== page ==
To date, more than 42 million work hours have been completed on the site and there are now around 20,000 workers on site.
“When we open our doors on Oct. 20, 2020, we want to welcome visitors and participants to an awe-inspiring site that is flawlessly presented,” Al-Gargawi said. “We are progressing well with the recruitment of more than 30,000 volunteers who will help to welcome the world to the UAE in 2020. They will introduce millions of people to the immersive experiences, exciting events and engaging discussions that will take place at our site every day.”
Last month, Expo 2020 Dubai launched its House of Volunteers — a creative hub that will host special events and exclusive activities for volunteers on the journey to 2020 and throughout the six months of Expo. “As with any project of this magnitude, we have to overcome new obstacles on a daily basis, and our world-class team works closely with partners, participants and other stakeholders to ensure we are able to turn challenges into opportunities,” she explained. “This is what World Expos are all about. We are constantly working to ensure we tweak elements of the Expo to ensure the best possible visitor experience in 2020.”
The Sustainability Pavilion, designed by Grimshaw Architects, explores the potential for buildings to be self-sustaining in water and energy by using innovative combinations of technologies to harvest solar power and water from the air. It is due to be completed by October 2019. “Expo 2020 Dubai represents a unique opportunity to showcase the MEASA region’s culture and achievements and provide a platform for our young and dynamic population to connect with the world,” she said. “We want to trigger a long-term effect in this region and the wider world, inspiring the next generation of innovators, business executives and thought leaders.”
The team is also focused on ensuring that Expo 2020 provides significant economic benefits and investment to stimulate new job opportunities in the UAE and across the region. “Expo 2020 will also provide the UAE and the wider region with an opportunity to show a different, modern, progressive side of our cultures and people to the many millions of visitors we look forward to welcoming from around the world,” Al-Gargawi said. “From the very beginning, Expo 2020 has been committed to building a legacy that is meaningful and sustainable, extending its impact and benefits beyond the UAE to the wider region and the rest of the world. Expo’s long-term approach is based on four pillars: physical, economic, social and reputational.”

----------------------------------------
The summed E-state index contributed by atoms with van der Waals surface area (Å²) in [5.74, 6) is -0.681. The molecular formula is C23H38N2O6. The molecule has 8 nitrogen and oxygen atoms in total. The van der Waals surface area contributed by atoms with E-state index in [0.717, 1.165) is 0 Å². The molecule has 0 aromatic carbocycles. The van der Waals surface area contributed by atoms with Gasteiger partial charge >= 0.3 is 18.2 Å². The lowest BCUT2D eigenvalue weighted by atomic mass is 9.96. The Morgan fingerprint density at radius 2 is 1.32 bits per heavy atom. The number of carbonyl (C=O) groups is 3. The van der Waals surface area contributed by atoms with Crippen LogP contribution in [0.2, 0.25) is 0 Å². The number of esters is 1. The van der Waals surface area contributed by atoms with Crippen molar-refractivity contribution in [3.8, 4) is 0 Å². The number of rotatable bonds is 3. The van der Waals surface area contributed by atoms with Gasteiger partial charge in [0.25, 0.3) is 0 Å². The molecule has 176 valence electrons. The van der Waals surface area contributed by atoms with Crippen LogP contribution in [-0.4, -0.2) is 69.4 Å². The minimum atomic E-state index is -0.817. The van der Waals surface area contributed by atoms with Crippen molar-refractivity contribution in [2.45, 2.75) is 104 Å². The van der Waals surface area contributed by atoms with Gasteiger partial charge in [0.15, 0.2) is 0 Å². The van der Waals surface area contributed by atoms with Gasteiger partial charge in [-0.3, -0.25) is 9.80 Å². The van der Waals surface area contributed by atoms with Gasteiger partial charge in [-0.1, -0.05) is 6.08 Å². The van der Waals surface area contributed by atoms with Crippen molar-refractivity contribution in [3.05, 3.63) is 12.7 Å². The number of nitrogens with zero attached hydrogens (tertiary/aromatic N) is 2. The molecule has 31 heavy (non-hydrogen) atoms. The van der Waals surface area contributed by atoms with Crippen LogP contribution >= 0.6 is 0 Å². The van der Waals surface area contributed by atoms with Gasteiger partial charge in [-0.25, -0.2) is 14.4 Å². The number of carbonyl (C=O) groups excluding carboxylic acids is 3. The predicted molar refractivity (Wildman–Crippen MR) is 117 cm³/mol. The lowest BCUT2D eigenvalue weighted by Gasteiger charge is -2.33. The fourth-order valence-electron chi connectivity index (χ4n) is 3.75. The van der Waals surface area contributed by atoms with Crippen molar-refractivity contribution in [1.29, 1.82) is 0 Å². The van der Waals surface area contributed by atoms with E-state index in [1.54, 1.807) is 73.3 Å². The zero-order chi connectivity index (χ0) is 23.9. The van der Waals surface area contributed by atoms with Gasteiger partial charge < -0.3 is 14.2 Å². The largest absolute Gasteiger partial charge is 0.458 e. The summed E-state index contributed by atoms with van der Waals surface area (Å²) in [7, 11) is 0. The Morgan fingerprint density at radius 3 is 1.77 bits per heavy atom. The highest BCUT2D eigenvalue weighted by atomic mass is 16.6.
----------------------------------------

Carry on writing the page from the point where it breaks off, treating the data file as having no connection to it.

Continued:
Last year, 10.8 billion dirhams ($2.9 billion) of Expo construction contracts and 411 million didrhams of non-construction contracts were awarded. More than 24,000 businesses from 145 countries are registered to do business with Expo 2020 Dubai, and 3,891 contracts have been awarded, with small and medium enterprises winning 56 percent of these.
Expo 2020 will also spur significant long-term economic growth. By building ties that will remain well beyond 2020, Expo will contribute to new business generation, GDP growth and job creation across the Middle East.
“From a social perspective, Expo 2020 is an opportunity to inspire, empower and collaborate with our youth, enabling young people to expand their horizons,” she added. “It will encourage an understanding of — and an interest in — key drivers of future progress in line with our three key sub-themes of Opportunity, Mobility and Sustainability. A number of Middle Eastern countries have already announced their participation, and we expect more to follow in the lead-up to the event. Nations from our region that have already confirmed their participation include Bahrain, Egypt, Kuwait, Oman and Saudi Arabia.”
Expo Live, the event’s innovation and partnership program, provides grants of up to $100,000 for projects that have a positive social or environmental impact. Expo Live is also keen to engage Saudi entrepreneurs. “Expo 2020 Dubai is committed to recognizing the efforts and achievements of innovators from across Saudi Arabia and the wider region,” Al-Gargawi explained. “The program offers an amazing opportunity for social entrepreneurs from Saudi Arabia to show the world how the country is working to benefit communities both domestically and internationally.”
Expo 2020 launched Expo Live to fund, and promote creative solutions that improve people’s lives, preserve the planet or both. “It is harnessing the convening power of World Expos to demonstrate how innovations coming from all places and people can advance the pace of progress and inspire a more inclusive and prosperous future,” she added. “Innovation can come from anywhere to everyone, which is why we want to support projects from Saudi Arabia and beyond, helping change-makers to maximize their impact. Successful applicants may also get the chance to showcase their innovative solutions to millions of visitors at the next World Expo.”